During the month of February, the College of Arms organized a online Virtual Heralds Point during which people could sign up for consultation with heralds who would guide them through the submission process for names and armory.
Below is a collage of armory I worked on as part of this event. (The rowan berries in the bottom left are a badge I did for myself during VHP but submitted directly.) Continue reading “Armory Submissions from Virtual Heralds Point”
It’s been a busy couple of months, with well over two hundred items added to the Traceable Heraldic Art collection since December, bringing the total to more than four thousand items grouped into more than a thousand headings.
A big driver of the recent activity has been the College’s Virtual Heralds Point, which for the first time used online tools to coordination heraldic consultations, art assignments, form preparation, and electronic payment. In addition to processing submissions for hundreds of people, this event also facilitated connections between heralds and artists from all across the known world who might not have ever met in person. Continue reading “Traceable Art for February”
One of the first questions commonly asked by newcomers to the world of armory is “what colors can I use?”
This seemingly-simple question has multiple answers, depending on how deeply you want to dig in, and it does involve learning some basic heraldic jargon, but the it’s worth mastering these foundations. Continue reading “An Introduction to the Tinctures”
Because the tasks performed by the Morsulus Herald mostly take place behind the scenes, even experienced members of the College can be a little vague about what’s involved, so I put together a high-level conceptual diagram that outlines how some of the main elements are related. Continue reading “A Roadmap to the World of Morsulus”
Most people who’ve had any contact with the Society’s College of Arms would recognize the badge of the Heralds — “vert, two straight trumpets in saltire Or” — which may generally be displayed by anyone working for or associated with the College.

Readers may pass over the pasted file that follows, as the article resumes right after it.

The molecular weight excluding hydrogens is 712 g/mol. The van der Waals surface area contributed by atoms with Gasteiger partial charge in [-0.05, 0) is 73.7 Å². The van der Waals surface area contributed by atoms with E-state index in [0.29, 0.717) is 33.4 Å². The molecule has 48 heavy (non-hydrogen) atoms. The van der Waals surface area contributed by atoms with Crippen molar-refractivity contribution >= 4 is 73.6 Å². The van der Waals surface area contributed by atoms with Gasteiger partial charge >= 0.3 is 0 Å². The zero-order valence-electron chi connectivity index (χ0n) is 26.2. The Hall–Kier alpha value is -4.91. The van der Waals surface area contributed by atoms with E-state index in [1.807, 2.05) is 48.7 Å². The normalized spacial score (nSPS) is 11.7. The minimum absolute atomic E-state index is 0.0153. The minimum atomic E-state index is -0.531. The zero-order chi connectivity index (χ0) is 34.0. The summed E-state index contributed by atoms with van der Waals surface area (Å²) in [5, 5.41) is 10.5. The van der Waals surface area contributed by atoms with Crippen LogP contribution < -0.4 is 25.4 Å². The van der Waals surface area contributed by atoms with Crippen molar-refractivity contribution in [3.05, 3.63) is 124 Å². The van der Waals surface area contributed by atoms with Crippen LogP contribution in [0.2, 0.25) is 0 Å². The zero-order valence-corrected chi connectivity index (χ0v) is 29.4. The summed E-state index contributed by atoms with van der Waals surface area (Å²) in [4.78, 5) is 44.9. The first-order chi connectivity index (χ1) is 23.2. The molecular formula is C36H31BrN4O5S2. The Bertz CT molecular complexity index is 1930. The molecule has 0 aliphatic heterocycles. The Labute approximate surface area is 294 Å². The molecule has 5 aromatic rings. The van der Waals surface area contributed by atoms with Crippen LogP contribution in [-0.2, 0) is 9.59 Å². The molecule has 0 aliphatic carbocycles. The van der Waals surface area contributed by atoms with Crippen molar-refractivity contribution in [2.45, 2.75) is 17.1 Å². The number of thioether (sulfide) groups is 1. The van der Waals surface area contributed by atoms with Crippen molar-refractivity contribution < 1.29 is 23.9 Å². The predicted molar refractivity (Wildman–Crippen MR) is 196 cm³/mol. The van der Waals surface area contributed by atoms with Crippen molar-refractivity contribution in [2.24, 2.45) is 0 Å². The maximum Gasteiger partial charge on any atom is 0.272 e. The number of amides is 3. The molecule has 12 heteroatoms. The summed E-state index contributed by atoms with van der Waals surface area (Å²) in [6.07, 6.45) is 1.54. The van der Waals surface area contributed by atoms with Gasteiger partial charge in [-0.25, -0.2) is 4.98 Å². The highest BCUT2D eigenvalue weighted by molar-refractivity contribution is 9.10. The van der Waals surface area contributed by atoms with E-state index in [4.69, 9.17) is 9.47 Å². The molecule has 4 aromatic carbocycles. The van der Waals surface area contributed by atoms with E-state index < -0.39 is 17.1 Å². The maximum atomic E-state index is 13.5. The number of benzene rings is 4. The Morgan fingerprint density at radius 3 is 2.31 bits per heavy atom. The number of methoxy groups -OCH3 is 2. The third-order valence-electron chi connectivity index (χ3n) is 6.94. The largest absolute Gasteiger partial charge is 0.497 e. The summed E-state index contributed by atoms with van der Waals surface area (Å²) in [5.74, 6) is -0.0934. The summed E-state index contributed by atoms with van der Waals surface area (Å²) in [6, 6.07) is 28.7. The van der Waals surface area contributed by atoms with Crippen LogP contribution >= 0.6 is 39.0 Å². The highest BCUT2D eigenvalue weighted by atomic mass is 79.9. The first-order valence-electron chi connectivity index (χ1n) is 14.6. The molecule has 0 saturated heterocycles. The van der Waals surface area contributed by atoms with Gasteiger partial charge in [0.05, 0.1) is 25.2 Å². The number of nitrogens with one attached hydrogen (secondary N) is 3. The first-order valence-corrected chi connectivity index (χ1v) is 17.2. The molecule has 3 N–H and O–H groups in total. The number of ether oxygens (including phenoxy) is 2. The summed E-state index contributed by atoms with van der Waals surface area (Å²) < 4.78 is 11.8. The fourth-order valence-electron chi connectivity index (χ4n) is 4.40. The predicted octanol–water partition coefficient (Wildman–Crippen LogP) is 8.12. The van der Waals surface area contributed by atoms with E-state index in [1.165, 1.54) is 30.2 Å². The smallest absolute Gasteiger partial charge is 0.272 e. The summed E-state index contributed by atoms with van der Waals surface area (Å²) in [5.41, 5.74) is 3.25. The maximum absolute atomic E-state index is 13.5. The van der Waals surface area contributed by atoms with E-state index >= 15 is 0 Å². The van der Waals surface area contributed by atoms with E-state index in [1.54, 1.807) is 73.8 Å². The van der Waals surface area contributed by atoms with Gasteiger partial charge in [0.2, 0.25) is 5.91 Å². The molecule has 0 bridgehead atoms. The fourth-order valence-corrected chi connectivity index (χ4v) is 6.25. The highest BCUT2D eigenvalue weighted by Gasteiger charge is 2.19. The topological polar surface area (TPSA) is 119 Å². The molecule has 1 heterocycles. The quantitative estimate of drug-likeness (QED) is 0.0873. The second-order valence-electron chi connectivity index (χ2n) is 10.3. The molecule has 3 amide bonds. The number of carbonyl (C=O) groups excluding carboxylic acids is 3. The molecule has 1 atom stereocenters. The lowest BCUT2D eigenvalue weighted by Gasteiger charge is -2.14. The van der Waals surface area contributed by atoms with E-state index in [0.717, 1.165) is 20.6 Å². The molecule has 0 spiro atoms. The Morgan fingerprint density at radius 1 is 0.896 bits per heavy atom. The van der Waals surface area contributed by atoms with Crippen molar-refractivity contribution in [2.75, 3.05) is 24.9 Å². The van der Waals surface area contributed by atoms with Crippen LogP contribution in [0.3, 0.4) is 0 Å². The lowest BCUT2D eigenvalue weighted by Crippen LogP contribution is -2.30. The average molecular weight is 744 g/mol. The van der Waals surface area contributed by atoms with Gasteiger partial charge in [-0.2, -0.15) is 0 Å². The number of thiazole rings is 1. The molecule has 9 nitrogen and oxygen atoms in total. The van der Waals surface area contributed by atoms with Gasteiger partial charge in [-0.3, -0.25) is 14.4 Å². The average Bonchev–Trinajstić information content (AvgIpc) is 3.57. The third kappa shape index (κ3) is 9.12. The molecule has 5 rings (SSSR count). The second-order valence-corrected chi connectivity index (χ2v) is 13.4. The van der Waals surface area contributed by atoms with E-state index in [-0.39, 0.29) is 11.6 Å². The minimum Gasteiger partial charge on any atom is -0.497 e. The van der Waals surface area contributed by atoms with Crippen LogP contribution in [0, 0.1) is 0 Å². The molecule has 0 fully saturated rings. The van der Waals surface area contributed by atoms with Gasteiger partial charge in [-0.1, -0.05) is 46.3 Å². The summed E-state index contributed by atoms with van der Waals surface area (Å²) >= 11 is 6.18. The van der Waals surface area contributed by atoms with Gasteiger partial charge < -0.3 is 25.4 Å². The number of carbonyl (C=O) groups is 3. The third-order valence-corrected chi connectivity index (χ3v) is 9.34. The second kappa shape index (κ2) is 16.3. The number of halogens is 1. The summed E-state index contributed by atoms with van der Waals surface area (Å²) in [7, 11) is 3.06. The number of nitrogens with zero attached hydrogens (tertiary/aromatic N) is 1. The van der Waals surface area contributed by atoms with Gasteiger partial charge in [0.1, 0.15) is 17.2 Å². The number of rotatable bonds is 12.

But there wasn’t a distinctive badge reserved specifically for the artists who assisted the College by illustrating armory, a role that in period was referred to as a “herald painter.” (For more on the history of herald painters, see this essay by Robert Parsons, who held that role for the British College of Arms.) Continue reading “A Badge for Heraldic Artists”
On December 14, 2020, Master Herveus d’Ormonde led a few interested heralds through an online session in which we were able to observe a portion of his workflow as Morsulus Herald, watching as he added several new cross-references to the armorial category files and published the changes to the public O&A web site.
I am attaching my notes from this session below in hopes that they might be of interest to other members of the community, although this is admittedly a fairly-obscure topic with a limited audience. Continue reading “Updating the O-and-A Category Files”
February is here again, and the #HeraldicLove campaign is once again encouraging reenactors to display their arms (or a badge of allegiance) on a heart-shaped field.
I participated in this campaign last year, drawing three dozen heart-shaped badges and devices for branches and individuals. Along the way I also created digital templates for a heart-shaped field and a set of corresponding heart-shaped field divisions and ordinaries.
As we begin another round of heart-shaped heraldic display, I thought it would be fun to display a pair of hearts conjoined by an arrow, as I’ve done below with the arms of myself and my wife. Continue reading “A Pair of Hearts Pierced”
A recurring challenge when illustrating armory that contains complex sable charges is how to handle the internal detailing that is often provided by fine black lines within a charge of any other color, but which disappears when the charge itself is black.
For example, consider the clip art pomegranate shown below. If we color it entirely black, as shown in image 2, the internal detailing disappears and it’s difficult to identify — is this a roundel wearing a crown? One viable approach is to use a dark gray color for the fill, as in image 3, which allows us to still see some details, but sometimes that’s not enough contrast, and there are contexts in which using shades of gray like this isn’t a viable approach. Continue reading “A Technique For Internal Detailing On Sable Clip-Art Charges”
Any set of colors can be used for armory if they can be unambiguously interpreted as heraldic tinctures.
It’s not uncommon to use different palettes in different contexts or for different arms, depending on the project and bearer’s tastes. Continue reading “Hexcodes for Heraldic Tinctures”
A couple of years ago, I posted about a technique I picked up from Marie de Blois that allows conflict-checking two- and four-part field-only armory with the O&A complex search form.
It entails running a search for the line type, plus each of the tinctures, and for the tinctures together in reverse order, and the codes for field-only and peripheral-only. Continue reading “Conflict Checking Multiply-Divided Field-Only Armory”